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What’s the best jury Dzhokhar Tsarnaev can hope for in Boston Marathon trial?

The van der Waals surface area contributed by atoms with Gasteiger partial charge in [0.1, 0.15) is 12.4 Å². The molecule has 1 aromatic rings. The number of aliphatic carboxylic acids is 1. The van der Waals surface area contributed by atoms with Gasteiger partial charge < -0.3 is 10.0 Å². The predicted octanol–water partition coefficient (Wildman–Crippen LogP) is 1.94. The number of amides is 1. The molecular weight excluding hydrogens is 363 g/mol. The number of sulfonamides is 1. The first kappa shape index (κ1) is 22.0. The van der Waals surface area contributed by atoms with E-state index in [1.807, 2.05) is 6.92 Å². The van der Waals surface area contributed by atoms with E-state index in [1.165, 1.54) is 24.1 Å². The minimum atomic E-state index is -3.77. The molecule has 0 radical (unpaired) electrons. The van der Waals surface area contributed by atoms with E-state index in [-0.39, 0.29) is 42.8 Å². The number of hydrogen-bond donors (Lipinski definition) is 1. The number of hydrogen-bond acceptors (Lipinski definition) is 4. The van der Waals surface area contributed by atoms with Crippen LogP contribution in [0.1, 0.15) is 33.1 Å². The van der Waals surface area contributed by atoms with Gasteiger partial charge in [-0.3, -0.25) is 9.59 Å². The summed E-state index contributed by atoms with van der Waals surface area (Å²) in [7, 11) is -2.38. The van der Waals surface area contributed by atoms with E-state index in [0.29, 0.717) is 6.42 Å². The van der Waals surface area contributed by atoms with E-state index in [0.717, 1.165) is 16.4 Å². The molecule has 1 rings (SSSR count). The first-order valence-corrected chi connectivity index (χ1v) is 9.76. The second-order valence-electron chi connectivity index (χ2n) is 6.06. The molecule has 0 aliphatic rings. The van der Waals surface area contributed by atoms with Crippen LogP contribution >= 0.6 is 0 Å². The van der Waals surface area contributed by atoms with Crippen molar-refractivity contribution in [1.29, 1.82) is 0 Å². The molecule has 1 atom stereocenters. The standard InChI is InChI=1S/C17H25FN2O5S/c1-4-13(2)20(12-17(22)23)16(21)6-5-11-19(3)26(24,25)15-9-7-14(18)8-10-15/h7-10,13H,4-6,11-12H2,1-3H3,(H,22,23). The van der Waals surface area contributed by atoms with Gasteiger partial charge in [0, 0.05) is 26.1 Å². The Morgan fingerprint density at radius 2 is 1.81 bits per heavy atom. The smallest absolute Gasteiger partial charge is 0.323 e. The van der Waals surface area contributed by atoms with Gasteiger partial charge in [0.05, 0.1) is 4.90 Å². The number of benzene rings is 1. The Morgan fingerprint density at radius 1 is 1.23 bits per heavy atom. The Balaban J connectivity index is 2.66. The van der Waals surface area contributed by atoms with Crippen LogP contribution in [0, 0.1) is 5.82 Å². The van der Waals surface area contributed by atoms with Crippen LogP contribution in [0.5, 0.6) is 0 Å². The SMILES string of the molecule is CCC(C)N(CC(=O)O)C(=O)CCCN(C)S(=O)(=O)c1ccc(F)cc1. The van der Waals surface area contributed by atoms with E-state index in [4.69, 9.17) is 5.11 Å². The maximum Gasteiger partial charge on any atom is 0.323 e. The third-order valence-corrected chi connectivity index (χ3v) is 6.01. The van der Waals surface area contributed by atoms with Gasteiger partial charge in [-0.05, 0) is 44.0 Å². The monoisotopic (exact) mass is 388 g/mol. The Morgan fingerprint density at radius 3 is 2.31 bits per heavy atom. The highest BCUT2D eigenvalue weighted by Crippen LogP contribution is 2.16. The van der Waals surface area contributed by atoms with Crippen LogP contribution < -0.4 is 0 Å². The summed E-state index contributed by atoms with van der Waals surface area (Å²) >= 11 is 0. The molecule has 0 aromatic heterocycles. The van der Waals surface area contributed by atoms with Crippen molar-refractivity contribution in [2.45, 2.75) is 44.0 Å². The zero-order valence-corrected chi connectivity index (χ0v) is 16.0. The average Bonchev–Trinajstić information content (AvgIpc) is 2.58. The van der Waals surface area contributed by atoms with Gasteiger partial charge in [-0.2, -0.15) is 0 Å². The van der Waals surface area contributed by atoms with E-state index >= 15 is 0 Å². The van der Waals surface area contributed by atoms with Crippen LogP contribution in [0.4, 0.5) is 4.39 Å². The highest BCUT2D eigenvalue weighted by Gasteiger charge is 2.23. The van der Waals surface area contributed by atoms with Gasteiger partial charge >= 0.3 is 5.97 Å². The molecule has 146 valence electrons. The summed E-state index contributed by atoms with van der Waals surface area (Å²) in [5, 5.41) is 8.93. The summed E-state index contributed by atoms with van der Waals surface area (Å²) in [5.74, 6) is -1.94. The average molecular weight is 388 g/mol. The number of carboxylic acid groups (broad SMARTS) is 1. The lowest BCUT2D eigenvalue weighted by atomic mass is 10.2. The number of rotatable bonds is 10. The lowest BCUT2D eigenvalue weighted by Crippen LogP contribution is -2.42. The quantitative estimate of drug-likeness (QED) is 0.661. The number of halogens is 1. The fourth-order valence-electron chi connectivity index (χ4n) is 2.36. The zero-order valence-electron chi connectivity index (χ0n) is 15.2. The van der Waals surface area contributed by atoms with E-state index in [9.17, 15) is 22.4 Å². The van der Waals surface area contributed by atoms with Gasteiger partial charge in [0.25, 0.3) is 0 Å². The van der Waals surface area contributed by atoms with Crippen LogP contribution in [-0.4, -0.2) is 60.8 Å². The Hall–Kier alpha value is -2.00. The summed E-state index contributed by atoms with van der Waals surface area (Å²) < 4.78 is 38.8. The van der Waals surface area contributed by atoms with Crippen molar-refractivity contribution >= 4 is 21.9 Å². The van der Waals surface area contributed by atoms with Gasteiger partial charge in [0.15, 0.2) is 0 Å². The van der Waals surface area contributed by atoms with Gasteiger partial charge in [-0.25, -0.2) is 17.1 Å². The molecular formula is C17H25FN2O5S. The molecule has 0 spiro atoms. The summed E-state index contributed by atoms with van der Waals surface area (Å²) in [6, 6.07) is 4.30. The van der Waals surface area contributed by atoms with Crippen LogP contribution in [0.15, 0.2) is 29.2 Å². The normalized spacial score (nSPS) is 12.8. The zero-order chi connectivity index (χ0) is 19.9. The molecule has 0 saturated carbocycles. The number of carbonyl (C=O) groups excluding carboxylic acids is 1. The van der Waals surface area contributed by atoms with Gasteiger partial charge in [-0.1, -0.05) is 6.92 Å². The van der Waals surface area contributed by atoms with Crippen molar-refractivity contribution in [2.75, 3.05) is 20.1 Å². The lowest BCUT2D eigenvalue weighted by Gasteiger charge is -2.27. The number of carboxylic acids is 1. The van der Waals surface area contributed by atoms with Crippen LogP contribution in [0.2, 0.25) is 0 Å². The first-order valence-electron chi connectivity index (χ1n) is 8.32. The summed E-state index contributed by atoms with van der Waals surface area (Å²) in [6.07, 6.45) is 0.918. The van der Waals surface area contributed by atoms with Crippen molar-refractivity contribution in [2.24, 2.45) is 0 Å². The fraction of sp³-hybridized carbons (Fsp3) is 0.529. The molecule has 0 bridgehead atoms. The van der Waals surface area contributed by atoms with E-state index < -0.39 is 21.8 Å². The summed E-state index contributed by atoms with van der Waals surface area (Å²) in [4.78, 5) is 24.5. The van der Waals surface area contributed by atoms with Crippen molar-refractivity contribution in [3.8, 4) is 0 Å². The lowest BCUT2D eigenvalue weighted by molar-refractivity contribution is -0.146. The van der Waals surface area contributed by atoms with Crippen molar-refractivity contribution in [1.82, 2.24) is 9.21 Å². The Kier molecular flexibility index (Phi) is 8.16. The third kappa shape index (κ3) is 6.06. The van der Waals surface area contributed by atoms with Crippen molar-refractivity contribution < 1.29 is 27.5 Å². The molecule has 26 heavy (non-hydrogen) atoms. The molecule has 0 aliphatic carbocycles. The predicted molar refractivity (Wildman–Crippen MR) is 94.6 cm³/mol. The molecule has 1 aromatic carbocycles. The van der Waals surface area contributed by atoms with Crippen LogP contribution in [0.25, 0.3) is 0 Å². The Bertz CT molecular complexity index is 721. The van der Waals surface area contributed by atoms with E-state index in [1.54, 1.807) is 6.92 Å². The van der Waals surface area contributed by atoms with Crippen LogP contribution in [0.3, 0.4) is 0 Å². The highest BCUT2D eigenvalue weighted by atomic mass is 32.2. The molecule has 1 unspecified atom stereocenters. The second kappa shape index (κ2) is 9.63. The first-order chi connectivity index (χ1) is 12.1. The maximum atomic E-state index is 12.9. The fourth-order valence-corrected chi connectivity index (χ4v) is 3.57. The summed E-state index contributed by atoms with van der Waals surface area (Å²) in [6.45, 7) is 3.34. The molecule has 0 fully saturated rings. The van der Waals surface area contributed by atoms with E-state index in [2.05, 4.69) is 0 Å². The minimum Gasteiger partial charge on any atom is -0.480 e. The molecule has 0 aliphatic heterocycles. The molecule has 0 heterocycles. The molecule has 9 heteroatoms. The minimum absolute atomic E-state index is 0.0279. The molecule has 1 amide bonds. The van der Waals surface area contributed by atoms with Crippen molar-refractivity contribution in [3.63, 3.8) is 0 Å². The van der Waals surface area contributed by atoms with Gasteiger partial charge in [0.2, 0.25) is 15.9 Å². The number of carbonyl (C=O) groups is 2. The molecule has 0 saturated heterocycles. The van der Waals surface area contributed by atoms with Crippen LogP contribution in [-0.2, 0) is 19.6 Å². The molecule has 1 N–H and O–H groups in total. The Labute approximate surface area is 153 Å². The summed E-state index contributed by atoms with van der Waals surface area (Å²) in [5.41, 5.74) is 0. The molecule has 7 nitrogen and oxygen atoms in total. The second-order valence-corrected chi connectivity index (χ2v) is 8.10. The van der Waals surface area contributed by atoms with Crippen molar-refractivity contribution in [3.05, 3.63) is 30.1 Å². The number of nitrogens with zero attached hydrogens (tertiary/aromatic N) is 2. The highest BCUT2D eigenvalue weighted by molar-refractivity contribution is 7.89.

reuters-Can Dzhokhar Tsarnaev, the accused Boston bomber, hope to receive a fair trial in Boston? His defense lawyers doubt it. They have sought on four occasions to move the trial out of the city, citing evidence the community was too affected by the bombing to produce an impartial jury. Last month, a photo of a man clearing snow from the Boston Marathon finish line — interpreted as a sacred act of tending the city’s symbolic strip — went viral. In their latest motion to move the trial out of Boston, Tsarnaev’s defense lawyers pointed to the photo as evidence that he will not be able to secure a fair jury in Boston. They report statistics to support this claim. After reviewing more than 1,350 questionnaires of prospective jurors, Tsarnaev’s lawyers claimed that 68 percent already believe Tsarnaev to be guilty and 69 percent have identified a personal connection to the case. Given these challenges, what is the best jury the defense can hope for? There are numerous factors they will be considering. The defense want jurors who will be willing and able to understand the background and psychological makeup of Dzhokhar Tsarnaev and why he turned to violence. They want a jury be sensitive to the role of religious dogma, his relationship with his brother, and his upbringing by Chechen parents in Russia and Kyrgyzstan. The defense will also be looking for an introspective, empathetic jury that will struggle with their feelings about condemning Tsarnaev to the death penalty. Defense attorneys will look to identify these attitudes in juror’s responses to extensive questionnaires they have filled out and the individual interviews currently being conducted with the lawyers and Judge George O’Toole. All prospective jurors are being asked about their attitudes towards the death penalty and their willingness to accept psychological motivations for the crime. They will answer questions like “Under what circumstances do you think the death penalty should be imposed?” and “What do you think of mitigating circumstances such as a defendant’s mental state or upbringing as having an influence on their actions?” This will help the defense to identify truly open-minded jurors. There are examples of jurors refusing to vote for the death penalty after taking into consideration the psychological circumstances of defendants. In the trials of Casey Anthony, who was accused of murdering her own child, and Jodi Arias, who was convicted of brutally murdering her ex-boyfriend, jurors were swayed by the troubled and tragic nature of their lives. Despite both young women being publicly vilified and expected to receive the death penalty, Anthony was acquitted and Arias was spared capital punishment by four jurors who could not vote for her death. Ultimately, the defense only needs one man or one woman to say “no” to the death penalty. For this, the defense will be looking for an independent maverick, a dissident who is able to withstand the community’s — and the jury’s — pressure to conform and convict. The defense will be looking to this lone juror to argue with the group and insist that Tsarnaev should not die, no matter what he did. So-called “holdout” jurors have had a huge impact in notable past trials. In the first trial of record producer Phil Spector in Los Angeles, who was accused of murder, there were two such jurors. Similarly, the first corruption trial of ex-Illinois Governor Rod Blagojevich resulted in a hung jury after a 67 year-old grandmother refused to change her vote. When interviewed after the trial, she said, “Some people in (the jury room) only saw black and white. I think I saw, in the transcripts and in the testimony, shades of gray. To me, that means reasonable doubt.” The defense in Boston will be looking for jurors who are willing to doubt and see shades of gray in human behavior. Despite the extraordinary vetting process now taking place at the Moakley Federal Courthouse, it will not be possible for Boston area jurors to set aside their prior knowledge, experience, and feelings for the duration of the trial. The odds for a fair trial are, as Tsarnaev’s defense lawyers have repeatedly pointed out, stacked heavily against him, putting him in the unconstitutional position of proving his own innocence. Still, one can never predict the emotional responses of the jurors to evidence they hear in the courtroom and the presence of the man they will be judging. Details may emerge that could push them to look deep within themselves and question whether they are really willing to vote for death, thus sealing the fate of Dzhokhar Tsarnaev. That hesitance may be the best the defense can hope for.